7 Steps to Time Management Success

Are you struggling to juggle all the demands at work? Has email become a part time job? Are ya beggin’ for some time management tips?

time management tips

I don’t know anyone who hasn’t felt this way one time or another. I certainly have. But I’m no time management guru, so I went in search of answers.

And I discovered I had it all backwards! I kept trying to find ways to “work smarter, not harder” thinking there must be tricks to help me get more done. In every job I’ve ever held, tasks increased but hours in the day did not.

What I learned was this: I had to get more disciplined and focus on the essential.

If you write, you learn to cut, cut, cut for stronger impact. Less is more. Tweet in 140 characters. Keep your LinkedIn bio within the word limit. Evacuate with only what you can fit in the car. A forced choice makes us eliminate and place value on what we keep.

If I had more time, I would have written a shorter letter. —Blaise Pascal in 1657

Thankfully, we have an expert to help us. Greg McKeown wrote Essentialism: The Disciplined Pursuit of Less. (Watch him on this video.) It is one of the best books I’ve read in the past few years. (I get no compensation to say that.) Here are a few of his tips (with my comments) on how to focus on the essential:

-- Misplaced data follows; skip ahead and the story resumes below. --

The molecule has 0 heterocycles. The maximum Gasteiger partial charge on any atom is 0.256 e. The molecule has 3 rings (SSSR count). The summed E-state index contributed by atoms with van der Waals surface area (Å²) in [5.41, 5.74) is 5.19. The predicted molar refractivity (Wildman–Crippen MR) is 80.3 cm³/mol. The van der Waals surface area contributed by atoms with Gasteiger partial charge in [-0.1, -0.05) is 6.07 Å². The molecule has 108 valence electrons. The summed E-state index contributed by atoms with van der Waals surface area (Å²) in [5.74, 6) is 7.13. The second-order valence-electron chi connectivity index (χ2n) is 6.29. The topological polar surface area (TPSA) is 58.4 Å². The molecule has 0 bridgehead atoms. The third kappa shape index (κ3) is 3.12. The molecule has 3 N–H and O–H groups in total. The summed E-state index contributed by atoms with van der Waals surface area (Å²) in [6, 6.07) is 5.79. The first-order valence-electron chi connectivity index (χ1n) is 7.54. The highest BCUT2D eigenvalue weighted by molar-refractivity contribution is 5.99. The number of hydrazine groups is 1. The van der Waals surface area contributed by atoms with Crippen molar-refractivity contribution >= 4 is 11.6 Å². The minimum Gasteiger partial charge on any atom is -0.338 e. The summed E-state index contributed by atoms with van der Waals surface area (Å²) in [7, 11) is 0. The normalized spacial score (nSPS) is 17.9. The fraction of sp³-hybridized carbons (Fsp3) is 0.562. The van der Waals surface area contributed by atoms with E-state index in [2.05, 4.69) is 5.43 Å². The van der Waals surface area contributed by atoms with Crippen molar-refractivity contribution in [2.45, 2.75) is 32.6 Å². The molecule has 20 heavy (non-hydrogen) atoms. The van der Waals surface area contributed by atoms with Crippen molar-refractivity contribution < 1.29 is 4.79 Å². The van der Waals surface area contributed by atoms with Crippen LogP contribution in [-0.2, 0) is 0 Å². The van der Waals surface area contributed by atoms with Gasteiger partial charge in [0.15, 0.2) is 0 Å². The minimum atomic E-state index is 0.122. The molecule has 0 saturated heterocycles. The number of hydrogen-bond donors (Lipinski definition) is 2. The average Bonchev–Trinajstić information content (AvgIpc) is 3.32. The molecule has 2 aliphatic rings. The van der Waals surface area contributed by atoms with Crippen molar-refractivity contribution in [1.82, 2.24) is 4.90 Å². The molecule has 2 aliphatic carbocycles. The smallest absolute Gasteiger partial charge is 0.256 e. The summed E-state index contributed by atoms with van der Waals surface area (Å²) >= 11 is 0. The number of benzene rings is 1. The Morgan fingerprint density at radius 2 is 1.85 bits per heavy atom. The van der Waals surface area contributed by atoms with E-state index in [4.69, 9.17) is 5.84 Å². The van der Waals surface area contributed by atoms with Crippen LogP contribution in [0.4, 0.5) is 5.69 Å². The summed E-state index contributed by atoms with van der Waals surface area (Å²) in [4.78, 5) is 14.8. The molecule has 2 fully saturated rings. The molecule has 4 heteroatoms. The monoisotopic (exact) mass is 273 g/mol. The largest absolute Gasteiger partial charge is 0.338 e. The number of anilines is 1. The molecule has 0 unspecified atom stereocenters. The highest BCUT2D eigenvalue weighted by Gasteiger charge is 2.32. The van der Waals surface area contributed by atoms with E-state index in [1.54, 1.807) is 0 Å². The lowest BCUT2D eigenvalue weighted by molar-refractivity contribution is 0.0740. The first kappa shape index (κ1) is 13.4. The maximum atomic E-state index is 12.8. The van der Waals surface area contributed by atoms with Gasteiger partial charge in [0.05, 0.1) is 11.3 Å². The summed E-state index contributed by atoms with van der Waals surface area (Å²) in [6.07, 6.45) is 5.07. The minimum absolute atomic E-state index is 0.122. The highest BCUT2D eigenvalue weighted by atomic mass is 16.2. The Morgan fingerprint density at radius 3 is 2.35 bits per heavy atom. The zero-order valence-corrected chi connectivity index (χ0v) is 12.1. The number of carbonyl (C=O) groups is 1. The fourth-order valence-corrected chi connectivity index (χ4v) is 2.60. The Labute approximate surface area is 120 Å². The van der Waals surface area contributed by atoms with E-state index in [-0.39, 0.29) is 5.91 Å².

Essentialism

  1. Get over the fear of waste: avoid sunk cost bias
  2. Admit failure to begin success: admit we’ve made a mistake to avoid “circling the drain”
  3. Stop trying to force a fit: trying too hard to be something we’re not
  4. Be aware of the status quo bias: doing something because we’ve always done it
  5. Get over the fear of missing out: we don’t have to participate in everything
  6. Apply zero-based budgeting: start from zero and allocate resources based on needs vs history
  7. Stop making casual commitments: ask yourself, “Is this really essential?”

Here are a few additional tips I can offer:

Don’t let the tail wag the dog. Question everything you do, the bottom line reason for doing it and how you could reduce, eliminate or delegate.

Quantify and define benefits and drawbacks of your actions. Sometimes, seeing the numbers will reinforce what we know we must do to make a change.

Consider this: if we continue down the path we’re on, we cheat ourselves out of the opportunity to make greater contributions.

And lastly, you are the best person to change these circumstances. It may not be easy. You may want to throw your hands up in frustration. Hunker down. Take hold of this situation and bend it to your will! You’ve done it before with other parts of your life. Care enough about your well-being to create the future you wish to live.

Comments

  1. Great tips. Another, which I remind myself of continually is “Remember your mission”. In other words, don’t lose focus.